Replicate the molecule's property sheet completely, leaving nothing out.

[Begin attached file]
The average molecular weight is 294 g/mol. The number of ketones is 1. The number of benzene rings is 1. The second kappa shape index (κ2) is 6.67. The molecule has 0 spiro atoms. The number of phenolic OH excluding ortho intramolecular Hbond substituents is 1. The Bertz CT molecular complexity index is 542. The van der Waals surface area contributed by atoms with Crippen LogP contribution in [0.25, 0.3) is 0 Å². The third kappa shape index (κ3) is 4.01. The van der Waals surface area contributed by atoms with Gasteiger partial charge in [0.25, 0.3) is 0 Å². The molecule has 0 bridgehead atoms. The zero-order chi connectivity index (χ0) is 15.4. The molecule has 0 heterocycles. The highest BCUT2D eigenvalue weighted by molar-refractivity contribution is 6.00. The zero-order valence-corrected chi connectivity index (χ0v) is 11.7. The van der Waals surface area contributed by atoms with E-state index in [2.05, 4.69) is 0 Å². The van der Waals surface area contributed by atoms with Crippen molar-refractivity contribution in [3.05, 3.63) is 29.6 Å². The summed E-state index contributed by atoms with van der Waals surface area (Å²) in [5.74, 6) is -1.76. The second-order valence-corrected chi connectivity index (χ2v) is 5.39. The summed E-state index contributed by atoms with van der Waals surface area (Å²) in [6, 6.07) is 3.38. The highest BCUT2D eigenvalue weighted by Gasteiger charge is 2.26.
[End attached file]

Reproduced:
The average molecular weight is 294 g/mol. The number of ketones is 1. The number of benzene rings is 1. The second kappa shape index (κ2) is 6.67. The molecule has 0 spiro atoms. The number of phenolic OH excluding ortho intramolecular Hbond substituents is 1. The Bertz CT molecular complexity index is 542. The van der Waals surface area contributed by atoms with Crippen LogP contribution in [0.25, 0.3) is 0 Å². The third kappa shape index (κ3) is 4.01. The van der Waals surface area contributed by atoms with Gasteiger partial charge in [0.25, 0.3) is 0 Å². The molecule has 0 bridgehead atoms. The zero-order chi connectivity index (χ0) is 15.4. The molecule has 0 heterocycles. The highest BCUT2D eigenvalue weighted by molar-refractivity contribution is 6.00. The zero-order valence-corrected chi connectivity index (χ0v) is 11.7. The van der Waals surface area contributed by atoms with E-state index in [2.05, 4.69) is 0 Å². The van der Waals surface area contributed by atoms with Crippen molar-refractivity contribution in [3.05, 3.63) is 29.6 Å². The summed E-state index contributed by atoms with van der Waals surface area (Å²) in [5.74, 6) is -1.76. The second-order valence-corrected chi connectivity index (χ2v) is 5.39. The summed E-state index contributed by atoms with van der Waals surface area (Å²) in [6, 6.07) is 3.38. The highest BCUT2D eigenvalue weighted by Gasteiger charge is 2.26.